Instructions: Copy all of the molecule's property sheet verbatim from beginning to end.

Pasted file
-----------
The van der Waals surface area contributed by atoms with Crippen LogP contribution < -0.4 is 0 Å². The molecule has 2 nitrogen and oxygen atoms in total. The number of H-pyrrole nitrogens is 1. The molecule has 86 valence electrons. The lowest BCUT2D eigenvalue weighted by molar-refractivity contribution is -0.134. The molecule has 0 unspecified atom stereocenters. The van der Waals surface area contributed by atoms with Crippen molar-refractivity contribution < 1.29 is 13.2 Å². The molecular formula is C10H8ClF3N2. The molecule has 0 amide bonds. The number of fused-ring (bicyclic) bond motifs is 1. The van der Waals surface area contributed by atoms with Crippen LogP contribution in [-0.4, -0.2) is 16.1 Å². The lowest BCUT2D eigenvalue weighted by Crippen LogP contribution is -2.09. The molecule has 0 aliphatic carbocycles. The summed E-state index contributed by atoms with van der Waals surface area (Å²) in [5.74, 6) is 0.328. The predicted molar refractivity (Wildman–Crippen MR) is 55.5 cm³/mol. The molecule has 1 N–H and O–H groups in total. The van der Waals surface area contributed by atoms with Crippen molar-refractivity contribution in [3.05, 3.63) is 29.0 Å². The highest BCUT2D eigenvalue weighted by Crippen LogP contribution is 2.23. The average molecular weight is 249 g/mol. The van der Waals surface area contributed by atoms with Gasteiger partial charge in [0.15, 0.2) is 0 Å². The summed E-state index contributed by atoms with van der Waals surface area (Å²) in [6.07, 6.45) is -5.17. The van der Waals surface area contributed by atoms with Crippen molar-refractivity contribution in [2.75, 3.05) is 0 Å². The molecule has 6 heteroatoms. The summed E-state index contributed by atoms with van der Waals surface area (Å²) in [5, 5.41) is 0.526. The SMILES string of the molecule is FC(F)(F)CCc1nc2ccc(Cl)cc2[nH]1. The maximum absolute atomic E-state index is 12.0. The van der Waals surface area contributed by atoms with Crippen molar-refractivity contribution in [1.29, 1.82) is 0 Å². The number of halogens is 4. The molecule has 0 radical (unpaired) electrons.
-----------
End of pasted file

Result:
The van der Waals surface area contributed by atoms with Crippen LogP contribution < -0.4 is 0 Å². The molecule has 2 nitrogen and oxygen atoms in total. The number of H-pyrrole nitrogens is 1. The molecule has 86 valence electrons. The lowest BCUT2D eigenvalue weighted by molar-refractivity contribution is -0.134. The molecule has 0 unspecified atom stereocenters. The van der Waals surface area contributed by atoms with Crippen molar-refractivity contribution < 1.29 is 13.2 Å². The molecular formula is C10H8ClF3N2. The molecule has 0 amide bonds. The number of fused-ring (bicyclic) bond motifs is 1. The van der Waals surface area contributed by atoms with Crippen LogP contribution in [-0.4, -0.2) is 16.1 Å². The lowest BCUT2D eigenvalue weighted by Crippen LogP contribution is -2.09. The molecule has 0 aliphatic carbocycles. The summed E-state index contributed by atoms with van der Waals surface area (Å²) in [5.74, 6) is 0.328. The predicted molar refractivity (Wildman–Crippen MR) is 55.5 cm³/mol. The molecule has 1 N–H and O–H groups in total. The van der Waals surface area contributed by atoms with Crippen molar-refractivity contribution in [3.05, 3.63) is 29.0 Å². The highest BCUT2D eigenvalue weighted by Crippen LogP contribution is 2.23. The average molecular weight is 249 g/mol. The van der Waals surface area contributed by atoms with Gasteiger partial charge in [0.15, 0.2) is 0 Å². The summed E-state index contributed by atoms with van der Waals surface area (Å²) in [6.07, 6.45) is -5.17. The van der Waals surface area contributed by atoms with Crippen molar-refractivity contribution in [2.75, 3.05) is 0 Å². The molecule has 6 heteroatoms. The summed E-state index contributed by atoms with van der Waals surface area (Å²) in [5, 5.41) is 0.526. The SMILES string of the molecule is FC(F)(F)CCc1nc2ccc(Cl)cc2[nH]1. The maximum absolute atomic E-state index is 12.0. The van der Waals surface area contributed by atoms with Crippen molar-refractivity contribution in [1.29, 1.82) is 0 Å². The number of halogens is 4. The molecule has 0 radical (unpaired) electrons.